Master of Arts (MA)
Semester of Degree Completion
Mukti P. Upadhyay
Taking a panel of 66 countries and employing panel data methodology, this study examines the impact of financial development, human capital and their interaction on economic growth. This study covers a period of 40 years from 1971 to 2010. To smooth out the short-run fluctuations in the data for my growth study, I take 5-year non-overlapping averages of variables. As a proxy for financial development, I use private credit by deposit money banks or liquid liabilities, as a percent of GDP. In turn, human capital is represented by the percentage of population above 25 years of age with the secondary level of education. Using conditioning information and interaction terms, this study finds that financial development, as measured by credit to the private sector, and human capital are positively significant in explaining growth whereas another measure of financial development, liquid liabilities, is not significant in explaining growth. Moreover, the interaction term is not significant in explaining growth. When I introduce income dummies and region dummies, the results remain robust. The rate of convergence and the degree of impact do vary across countries at different income levels and in different regions. Another interesting result for my sample of countries is that human capital has a positive significant impact on growth of countries that had a lower initial level of human capital but not significant in countries that started out with a higher level of human capital.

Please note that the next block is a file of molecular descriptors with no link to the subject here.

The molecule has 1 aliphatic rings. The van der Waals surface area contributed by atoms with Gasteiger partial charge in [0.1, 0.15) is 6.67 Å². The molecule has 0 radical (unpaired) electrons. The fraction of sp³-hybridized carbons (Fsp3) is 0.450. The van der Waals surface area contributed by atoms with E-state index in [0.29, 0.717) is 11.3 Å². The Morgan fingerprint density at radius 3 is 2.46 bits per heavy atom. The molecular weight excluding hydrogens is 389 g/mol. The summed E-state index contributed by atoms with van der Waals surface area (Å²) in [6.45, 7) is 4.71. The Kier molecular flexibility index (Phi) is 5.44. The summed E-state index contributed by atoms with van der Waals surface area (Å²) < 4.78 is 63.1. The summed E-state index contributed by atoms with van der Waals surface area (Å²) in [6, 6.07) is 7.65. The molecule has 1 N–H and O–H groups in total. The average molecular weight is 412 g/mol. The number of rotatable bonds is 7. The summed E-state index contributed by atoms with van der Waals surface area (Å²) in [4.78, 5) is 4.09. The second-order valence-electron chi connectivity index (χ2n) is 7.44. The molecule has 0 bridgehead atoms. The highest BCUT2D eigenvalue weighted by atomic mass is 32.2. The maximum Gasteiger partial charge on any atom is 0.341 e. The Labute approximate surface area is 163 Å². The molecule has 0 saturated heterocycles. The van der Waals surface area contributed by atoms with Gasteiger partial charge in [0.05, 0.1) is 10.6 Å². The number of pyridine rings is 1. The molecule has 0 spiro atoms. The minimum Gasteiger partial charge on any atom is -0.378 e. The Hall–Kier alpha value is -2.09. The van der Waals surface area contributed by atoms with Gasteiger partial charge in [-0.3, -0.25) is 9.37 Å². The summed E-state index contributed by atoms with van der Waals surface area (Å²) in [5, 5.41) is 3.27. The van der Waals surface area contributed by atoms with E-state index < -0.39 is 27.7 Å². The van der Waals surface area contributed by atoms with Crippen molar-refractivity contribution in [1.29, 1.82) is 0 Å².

Sharma, Keshob, "Financial Development, Human Capital, and Economic Growth: A Cross Country Analysis" (2016). Masters Theses. 2430.